View Article: PubMed Central - HTML - PubMed

Affiliation: University of Costa Rica Department of Psychology, USA.

ABSTRACT

Objectives: Low and middle income nations will experience an unprecedented growth of the elderly population and subsequent increase in age-related neurological disorders. Worldwide prevalence and incidence of all-types of neurological disorders with serious mental health complications will increase with life expectancy across the globe. One-in- ten individuals over 75 has at least moderate cognitive impairment. Prevalence of cognitive impairment doubles every 5 years thereafter. Latin America's population of older adult's 65 years and older is growing rapidly, yet little is known about cognitive aging among healthy older Latinos. Clinically significant depressive symptomatology is common among community-dwelling older adults and is associated with deficits across multiple cognitive domains, however much of the literature has not modeled the unique effects of depression distinct from negative and low positive affect. Our objective was to understand how mental health affects cognitive health in healthy aging Latinos.

Methods: The present study used confirmatory factor analysis (CFA) and structural equation modeling (SEM) to examine the relative effects of Negative Affect, Positive Affect and Geriatric Depression on Verbal Memory, Verbal Reasoning, Processing Speed, and Working Memory in healthy aging Latinos. Data was collected from a sample of healthy community dwelling older adults living in San Jose, Costa Rica. Modeling of latent variables attenuated error and improved measurement reliability of cognition, affect, and depression variables.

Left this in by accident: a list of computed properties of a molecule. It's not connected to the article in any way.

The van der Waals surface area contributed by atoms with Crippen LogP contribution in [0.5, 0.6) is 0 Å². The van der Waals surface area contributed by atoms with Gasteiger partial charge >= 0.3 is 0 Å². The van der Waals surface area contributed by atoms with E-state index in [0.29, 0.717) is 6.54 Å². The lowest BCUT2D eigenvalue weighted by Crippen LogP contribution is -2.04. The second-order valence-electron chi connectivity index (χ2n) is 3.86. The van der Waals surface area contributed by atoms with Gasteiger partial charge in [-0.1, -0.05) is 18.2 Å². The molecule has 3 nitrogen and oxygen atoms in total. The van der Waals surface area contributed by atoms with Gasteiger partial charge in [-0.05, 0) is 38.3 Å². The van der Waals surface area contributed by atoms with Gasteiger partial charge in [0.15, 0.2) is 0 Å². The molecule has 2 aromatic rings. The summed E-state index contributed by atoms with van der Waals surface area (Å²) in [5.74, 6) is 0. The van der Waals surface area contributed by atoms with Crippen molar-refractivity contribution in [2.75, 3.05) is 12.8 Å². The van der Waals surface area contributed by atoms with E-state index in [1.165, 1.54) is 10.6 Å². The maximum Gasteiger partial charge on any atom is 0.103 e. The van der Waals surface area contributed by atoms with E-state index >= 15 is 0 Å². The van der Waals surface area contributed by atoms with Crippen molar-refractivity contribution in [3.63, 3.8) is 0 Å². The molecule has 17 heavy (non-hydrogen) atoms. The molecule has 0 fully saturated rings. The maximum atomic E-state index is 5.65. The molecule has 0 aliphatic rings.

Results: Costa Ricans enjoy a notoriety for being much happier than US citizens and are renowned as one of the happiest nations in the world in global surveys. This was born out in these data. Costa Rican affective profiles differed substantively from US profiles. Levels of negative affect and depression were similar to US samples, but their levels of positive affect were much higher. Cognitive performance of these Costa Rican older adults was similar to US-age and education matched peers. CFA and SEM found that increased depressive symptomatology had deleterious effects on Working Memory made up of subtest scores sampling simple attention and vigilance for numbers. Verbal Memory, Verbal Reasoning, and Processing Speed were not affected by self-reported Positive Affect, Negative Affect or Depressive symptoms.

Conclusion: Costa Rican older adults were happy, as evidenced by the high ratio of positive affect to relatively low negative affect. Thus, we were somewhat surprised to find that depressive symptoms were selectively correlated to decrements in working memory and that negative and positive affect contributed negligible amounts of variance to any of the cognitive factors. Because of the methodological rigor of latent variable analysis, these results are very specific. The Working Memory factor is not contaminated with Speed of Processing or other measured cognitive factors. Likewise, the measured Geriatric Depression represents symptoms that are richly cognitive, not overtly affective.

No MeSH data available.


Related in: MedlinePlus